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MiLB's best of the decade: Games

Comebacks, slugfests, milestones made for unforgettable contests
Before Lake Elsinore stormed to the Cal League South Division title, it completed one of the wildest comebacks in Minor League history. (Lake Elsinore Storm)
December 16, 2020

There are tens of thousands of games in a Minor League season and the majority of them come with an element of suspense. The very best of them might include a milestone – a no-hitter, a three- or four-homer game, a cycle or a triple play. Scads of them may

There are tens of thousands of games in a Minor League season and the majority of them come with an element of suspense. The very best of them might include a milestone – a no-hitter, a three- or four-homer game, a cycle or a triple play. Scads of them may swing on walk-off heroics or dominant pitching performances. A lot of them feature the brightest names in the Major Leagues first impressing their clubs and fans down on the farm. So it’s a formidable task to single out just 10 from the 2010s. In doing so, some had to be left behind or were used in our tally of Best Performances from the decade. These are the games that elicited shock and awe from the staff.

As reviews the previous decade, Toolshed highlighted the top Offensive Players, Starting Pitchers and Relievers. Then we looked at Performances, and now here are the top single games from the 2010s.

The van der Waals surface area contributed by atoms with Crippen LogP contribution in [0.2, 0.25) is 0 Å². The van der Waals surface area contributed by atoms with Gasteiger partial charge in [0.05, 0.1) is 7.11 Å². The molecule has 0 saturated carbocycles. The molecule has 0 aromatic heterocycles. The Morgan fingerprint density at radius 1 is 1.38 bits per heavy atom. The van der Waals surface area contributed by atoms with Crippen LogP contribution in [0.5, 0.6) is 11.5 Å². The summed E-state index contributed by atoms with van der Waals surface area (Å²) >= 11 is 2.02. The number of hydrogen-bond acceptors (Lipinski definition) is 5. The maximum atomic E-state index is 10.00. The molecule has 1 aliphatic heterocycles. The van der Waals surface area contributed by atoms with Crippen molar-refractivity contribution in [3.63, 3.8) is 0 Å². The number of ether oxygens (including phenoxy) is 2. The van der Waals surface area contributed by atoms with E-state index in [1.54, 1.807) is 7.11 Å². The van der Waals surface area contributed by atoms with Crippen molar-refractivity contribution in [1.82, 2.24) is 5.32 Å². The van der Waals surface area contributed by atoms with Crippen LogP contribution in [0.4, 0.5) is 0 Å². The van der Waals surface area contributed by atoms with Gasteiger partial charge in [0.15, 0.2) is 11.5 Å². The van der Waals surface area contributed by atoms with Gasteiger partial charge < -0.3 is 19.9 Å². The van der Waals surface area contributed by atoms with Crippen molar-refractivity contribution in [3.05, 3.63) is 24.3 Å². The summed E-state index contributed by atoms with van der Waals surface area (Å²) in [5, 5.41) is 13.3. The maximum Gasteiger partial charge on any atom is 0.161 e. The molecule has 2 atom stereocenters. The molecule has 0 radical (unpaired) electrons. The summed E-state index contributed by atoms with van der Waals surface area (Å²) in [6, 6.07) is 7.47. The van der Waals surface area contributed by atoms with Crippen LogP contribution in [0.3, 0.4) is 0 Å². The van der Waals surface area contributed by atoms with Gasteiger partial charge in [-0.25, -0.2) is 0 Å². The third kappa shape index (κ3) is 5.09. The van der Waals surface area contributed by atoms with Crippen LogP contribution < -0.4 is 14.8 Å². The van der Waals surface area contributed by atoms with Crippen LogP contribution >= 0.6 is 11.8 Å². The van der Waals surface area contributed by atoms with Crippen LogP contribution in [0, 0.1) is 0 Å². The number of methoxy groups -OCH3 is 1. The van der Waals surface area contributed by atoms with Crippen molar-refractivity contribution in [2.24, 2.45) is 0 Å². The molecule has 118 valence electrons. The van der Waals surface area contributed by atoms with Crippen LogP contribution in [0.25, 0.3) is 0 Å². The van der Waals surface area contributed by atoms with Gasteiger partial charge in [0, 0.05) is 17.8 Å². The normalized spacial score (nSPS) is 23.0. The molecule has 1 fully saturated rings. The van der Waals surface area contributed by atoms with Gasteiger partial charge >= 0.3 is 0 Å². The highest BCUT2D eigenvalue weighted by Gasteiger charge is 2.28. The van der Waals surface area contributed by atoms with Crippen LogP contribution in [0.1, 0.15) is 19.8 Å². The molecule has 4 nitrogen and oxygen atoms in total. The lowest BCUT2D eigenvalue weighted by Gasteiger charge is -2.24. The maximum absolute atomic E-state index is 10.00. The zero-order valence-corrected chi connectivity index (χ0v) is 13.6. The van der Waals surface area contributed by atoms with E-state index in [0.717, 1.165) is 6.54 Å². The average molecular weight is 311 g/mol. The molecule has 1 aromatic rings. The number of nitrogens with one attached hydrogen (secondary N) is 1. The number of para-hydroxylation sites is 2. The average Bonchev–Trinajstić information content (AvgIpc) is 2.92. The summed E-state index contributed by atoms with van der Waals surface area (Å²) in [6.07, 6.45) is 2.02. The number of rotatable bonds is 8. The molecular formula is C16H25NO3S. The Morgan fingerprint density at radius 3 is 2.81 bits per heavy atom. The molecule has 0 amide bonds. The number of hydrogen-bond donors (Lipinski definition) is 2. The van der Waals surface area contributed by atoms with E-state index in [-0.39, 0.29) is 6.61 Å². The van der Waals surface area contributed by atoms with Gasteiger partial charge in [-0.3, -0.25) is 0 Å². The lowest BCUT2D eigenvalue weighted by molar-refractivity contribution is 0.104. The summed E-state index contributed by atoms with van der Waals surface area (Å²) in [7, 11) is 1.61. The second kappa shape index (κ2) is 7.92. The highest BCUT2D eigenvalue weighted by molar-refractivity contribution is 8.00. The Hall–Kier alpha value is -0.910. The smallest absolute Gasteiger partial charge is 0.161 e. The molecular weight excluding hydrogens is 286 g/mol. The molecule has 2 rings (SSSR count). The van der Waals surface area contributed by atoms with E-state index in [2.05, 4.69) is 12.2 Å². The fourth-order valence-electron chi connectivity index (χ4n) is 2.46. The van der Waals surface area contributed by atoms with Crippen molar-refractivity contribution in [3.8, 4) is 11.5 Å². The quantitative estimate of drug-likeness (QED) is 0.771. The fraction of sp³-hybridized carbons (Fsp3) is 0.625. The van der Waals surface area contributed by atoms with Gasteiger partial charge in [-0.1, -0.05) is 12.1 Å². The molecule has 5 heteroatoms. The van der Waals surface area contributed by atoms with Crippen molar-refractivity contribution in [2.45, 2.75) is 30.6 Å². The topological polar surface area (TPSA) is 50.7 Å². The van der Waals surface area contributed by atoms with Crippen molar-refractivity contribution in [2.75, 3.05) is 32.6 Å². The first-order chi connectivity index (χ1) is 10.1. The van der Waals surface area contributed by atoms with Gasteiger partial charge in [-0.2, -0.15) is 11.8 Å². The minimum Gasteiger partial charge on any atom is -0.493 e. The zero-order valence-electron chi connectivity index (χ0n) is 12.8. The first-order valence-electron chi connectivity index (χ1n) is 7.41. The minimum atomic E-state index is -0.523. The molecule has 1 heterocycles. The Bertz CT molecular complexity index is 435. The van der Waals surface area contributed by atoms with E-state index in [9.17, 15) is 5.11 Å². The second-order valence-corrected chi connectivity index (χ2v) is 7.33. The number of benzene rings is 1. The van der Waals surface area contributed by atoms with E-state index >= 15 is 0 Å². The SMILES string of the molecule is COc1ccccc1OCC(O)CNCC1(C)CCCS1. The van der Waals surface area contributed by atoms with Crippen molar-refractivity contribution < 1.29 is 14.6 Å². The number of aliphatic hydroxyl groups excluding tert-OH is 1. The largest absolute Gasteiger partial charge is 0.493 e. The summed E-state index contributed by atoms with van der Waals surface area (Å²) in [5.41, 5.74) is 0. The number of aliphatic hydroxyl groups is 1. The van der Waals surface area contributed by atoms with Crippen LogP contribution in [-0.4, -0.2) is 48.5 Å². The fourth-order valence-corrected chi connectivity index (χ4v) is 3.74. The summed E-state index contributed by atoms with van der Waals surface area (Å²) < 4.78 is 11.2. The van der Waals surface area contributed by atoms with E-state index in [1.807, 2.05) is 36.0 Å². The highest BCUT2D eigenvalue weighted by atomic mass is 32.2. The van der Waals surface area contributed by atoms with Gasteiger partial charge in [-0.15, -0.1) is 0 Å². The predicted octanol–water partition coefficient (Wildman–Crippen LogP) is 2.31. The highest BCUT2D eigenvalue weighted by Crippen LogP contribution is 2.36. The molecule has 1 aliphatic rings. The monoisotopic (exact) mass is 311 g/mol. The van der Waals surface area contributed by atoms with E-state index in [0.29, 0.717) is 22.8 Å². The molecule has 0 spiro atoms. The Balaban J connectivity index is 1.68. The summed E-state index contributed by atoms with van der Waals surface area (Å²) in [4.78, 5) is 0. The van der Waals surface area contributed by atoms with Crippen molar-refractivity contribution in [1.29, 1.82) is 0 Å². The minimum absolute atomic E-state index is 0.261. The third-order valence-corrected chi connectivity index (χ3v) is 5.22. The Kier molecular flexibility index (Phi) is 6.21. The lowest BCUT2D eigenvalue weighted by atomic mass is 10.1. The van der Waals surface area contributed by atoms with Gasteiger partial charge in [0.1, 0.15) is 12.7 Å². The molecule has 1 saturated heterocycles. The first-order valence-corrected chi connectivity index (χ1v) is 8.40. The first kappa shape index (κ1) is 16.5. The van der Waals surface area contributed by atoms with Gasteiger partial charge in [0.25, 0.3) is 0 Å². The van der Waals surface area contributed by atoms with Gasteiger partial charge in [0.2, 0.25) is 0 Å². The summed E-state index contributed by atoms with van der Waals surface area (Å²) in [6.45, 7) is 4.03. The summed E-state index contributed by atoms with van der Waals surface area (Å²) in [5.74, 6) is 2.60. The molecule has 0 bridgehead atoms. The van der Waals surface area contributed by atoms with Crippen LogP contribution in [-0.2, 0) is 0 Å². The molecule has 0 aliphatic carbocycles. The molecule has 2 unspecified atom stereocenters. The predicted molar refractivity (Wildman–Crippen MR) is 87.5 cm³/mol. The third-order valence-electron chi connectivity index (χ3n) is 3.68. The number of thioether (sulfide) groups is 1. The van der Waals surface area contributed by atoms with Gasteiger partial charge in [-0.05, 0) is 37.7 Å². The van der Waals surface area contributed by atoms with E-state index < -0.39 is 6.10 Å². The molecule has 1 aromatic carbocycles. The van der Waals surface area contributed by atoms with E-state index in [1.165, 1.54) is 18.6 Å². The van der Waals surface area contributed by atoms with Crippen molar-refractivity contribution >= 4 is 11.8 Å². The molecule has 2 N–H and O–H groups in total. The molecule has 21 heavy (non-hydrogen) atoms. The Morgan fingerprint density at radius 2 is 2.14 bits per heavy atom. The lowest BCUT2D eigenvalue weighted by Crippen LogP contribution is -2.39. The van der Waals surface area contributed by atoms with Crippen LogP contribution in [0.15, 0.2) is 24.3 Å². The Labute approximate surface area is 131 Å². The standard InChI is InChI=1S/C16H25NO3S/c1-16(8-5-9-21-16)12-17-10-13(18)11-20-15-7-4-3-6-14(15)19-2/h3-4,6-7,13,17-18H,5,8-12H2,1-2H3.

10. Peters twice as tough on Bumgarner: It’s always exciting when a big-name Major Leaguer rehabs in the Minors. Three-time World Series champion Madison Bumgarner taking the hill for Class A Advanced San Jose on July 5, 2017 was news. Then-No. 18 Dodgers prospect DJ Peters (who has since ascended to No. 11) wasn’t expecting to take Bumgarner downtown once, let alone twice, for Rancho Cucamonga. In the fourth inning, Peters sent a solo shot 474 feet to left field off the 2014 World Series MVP. When the Quakes batted around, the then-21-year-old got another look at Bumgarner. He went deep to left again, becoming the first player to homer off the ace twice in the same frame. That was just four days after Peters recorded his first career three-homer game. But it was the success against the four-time All-Star that stayed with the Quakes slugger. “Whenever you face a guy like that, you want to enjoy the moment and gauge the situation you're in and the atmosphere. My whole mind-set was to just have fun because I got to face one of the best pitchers in the game of baseball,” Peters later told Complete story | Box score